Feasting On the Bread of Life
Food is a big part of Christmas celebrations with different cultures and families having their own traditions centered around the holiday meals and gatherings. I grew up in The Netherlands, where my Dad owned a bakery. I remember Christmas day brunches featuring delicious pastries such as stollen, kerstol (similar to fruit cake) and other fancy breads.
Later Christmas day, we gathered for a wonderful type of communal meal called gourmetten. It was a rich family time with everyone sitting around the table laughing and talking while each person cooked bite-size pieces of meats and vegetables. And of course, there was always fresh bread from my dad’s bakery on the table. I remember that bread as being so tasty, but I have since come to know and appreciate the greatest bread in the world: The Bread of Life, Jesus. Have you ever wondered why Jesus referred to Himself as the Bread of Life?
What Is The Bread?
In John, Chapter 6, Jesus refers to Himself three times as bread (verses 35, 48, and 51). Early in the chapter, He had turned five loaves into enough bread to feed more than 5,000 people – with leftovers! So as word spread about the miracle of the feeding of the multitude, it’s almost comical how the people chased Jesus from place to place in order to get free food.
It’s evident that those chasing after Jesus did not perceive Him with spiritual eyes, because they addressed him as Rabbi, meaning Teacher, instead of Lord. His pursuers wanted to know what miraculous signs this Rabbi could give them. They knew about the miracle of manna that was daily provided to the children of Israel in the desert (v. 31) and were ready for some miracle bread. And it was miracle bread he provided, just not the type they were chasing after. Jesus said “This bread is my flesh, which I will give for the life of the world” (John 6:51c).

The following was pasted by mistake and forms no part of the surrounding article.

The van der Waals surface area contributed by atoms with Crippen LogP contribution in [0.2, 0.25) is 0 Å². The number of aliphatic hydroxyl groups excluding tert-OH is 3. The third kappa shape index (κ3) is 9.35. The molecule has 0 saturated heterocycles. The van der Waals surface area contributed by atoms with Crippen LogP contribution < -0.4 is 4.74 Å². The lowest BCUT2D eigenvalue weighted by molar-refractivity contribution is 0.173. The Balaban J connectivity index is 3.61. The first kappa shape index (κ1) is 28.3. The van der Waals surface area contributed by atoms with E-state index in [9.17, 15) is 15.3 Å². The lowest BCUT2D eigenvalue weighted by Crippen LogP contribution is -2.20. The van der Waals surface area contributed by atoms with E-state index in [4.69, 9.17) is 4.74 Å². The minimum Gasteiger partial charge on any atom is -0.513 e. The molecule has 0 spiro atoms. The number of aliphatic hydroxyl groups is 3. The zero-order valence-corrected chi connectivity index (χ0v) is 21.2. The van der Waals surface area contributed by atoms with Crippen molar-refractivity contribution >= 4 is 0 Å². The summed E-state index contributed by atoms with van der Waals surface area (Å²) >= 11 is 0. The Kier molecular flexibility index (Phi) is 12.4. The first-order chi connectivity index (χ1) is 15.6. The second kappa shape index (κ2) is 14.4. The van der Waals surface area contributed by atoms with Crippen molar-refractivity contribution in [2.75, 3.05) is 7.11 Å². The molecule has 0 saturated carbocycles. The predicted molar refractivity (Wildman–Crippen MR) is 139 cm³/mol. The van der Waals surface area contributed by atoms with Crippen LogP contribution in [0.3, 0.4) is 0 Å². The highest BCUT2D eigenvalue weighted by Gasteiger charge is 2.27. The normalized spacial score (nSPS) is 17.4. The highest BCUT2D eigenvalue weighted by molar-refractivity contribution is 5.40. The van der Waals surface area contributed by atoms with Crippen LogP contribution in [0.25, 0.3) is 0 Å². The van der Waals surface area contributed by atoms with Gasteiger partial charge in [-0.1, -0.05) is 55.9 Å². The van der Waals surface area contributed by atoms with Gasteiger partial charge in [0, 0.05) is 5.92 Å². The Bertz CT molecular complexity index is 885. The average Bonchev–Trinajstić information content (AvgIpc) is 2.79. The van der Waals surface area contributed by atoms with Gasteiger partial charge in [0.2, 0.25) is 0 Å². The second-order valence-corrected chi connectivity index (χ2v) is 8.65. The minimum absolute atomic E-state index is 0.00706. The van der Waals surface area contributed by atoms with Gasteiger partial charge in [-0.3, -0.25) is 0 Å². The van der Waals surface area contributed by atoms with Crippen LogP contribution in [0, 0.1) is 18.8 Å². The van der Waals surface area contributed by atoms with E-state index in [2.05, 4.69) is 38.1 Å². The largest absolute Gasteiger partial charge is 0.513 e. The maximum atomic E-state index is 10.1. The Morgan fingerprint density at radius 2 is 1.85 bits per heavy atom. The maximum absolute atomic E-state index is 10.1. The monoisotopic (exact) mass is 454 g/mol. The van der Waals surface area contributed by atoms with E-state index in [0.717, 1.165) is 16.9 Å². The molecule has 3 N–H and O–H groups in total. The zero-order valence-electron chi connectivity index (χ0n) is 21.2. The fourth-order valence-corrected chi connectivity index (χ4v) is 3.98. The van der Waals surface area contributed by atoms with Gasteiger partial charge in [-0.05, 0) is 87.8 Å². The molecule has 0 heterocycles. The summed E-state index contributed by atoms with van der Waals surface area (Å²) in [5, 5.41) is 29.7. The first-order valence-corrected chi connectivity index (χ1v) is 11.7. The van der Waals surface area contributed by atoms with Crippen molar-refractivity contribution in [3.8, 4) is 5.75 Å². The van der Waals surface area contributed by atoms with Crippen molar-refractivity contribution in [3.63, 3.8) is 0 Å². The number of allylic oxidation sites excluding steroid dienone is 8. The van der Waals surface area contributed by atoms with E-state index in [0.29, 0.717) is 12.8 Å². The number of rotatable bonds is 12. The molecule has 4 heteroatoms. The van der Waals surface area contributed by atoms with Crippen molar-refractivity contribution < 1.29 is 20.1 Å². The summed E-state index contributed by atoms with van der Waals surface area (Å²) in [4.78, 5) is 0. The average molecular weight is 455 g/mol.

They were in the presence of Jesus, giver of life, but because they could not spiritually perceive and believe who Jesus was, they pestered the Bread (Jesus) for merely flour and water baked into a loaf. Jesus description of Himself as Bread speaks of His origin, His purpose and His sufficiency. First let’s explore Jesus’ origin.
The Origin of Jesus
In John, chapter 6, the Jews grumbled that the Jesus, whom they knew to be from Nazareth, claimed to be from heaven; “I am the bread that came down from heaven” (John 6:51a). John 1:14 refers to Jesus as “the One and Only, who came from the Father.” By saying that He was from heaven, he was both asserting that He had come from God and was also building on the miracle of the manna. The book of John opens with the statement: In the beginning was the Word (Jesus), and the Word (Jesus) was with God, and the Word (Jesus) was God. He (Jesus) was with God in the beginning. The significance of Jesus being in heaven with God is summarized in Colossians 2:9: “For the entire fullness of God’s nature dwells bodily in Christ” (HCSB).
By saying he was the Bread of Heaven, Jesus was also building on the knowledge of the original bread of heaven, manna. Jesus is our practical, yet miraculous sustenance, daily present to meet our needs. In Matthew 6:11, Jesus taught his disciples to daily request and rely on God’s provision: “Give us this day our daily” bread (Matthew 6:11).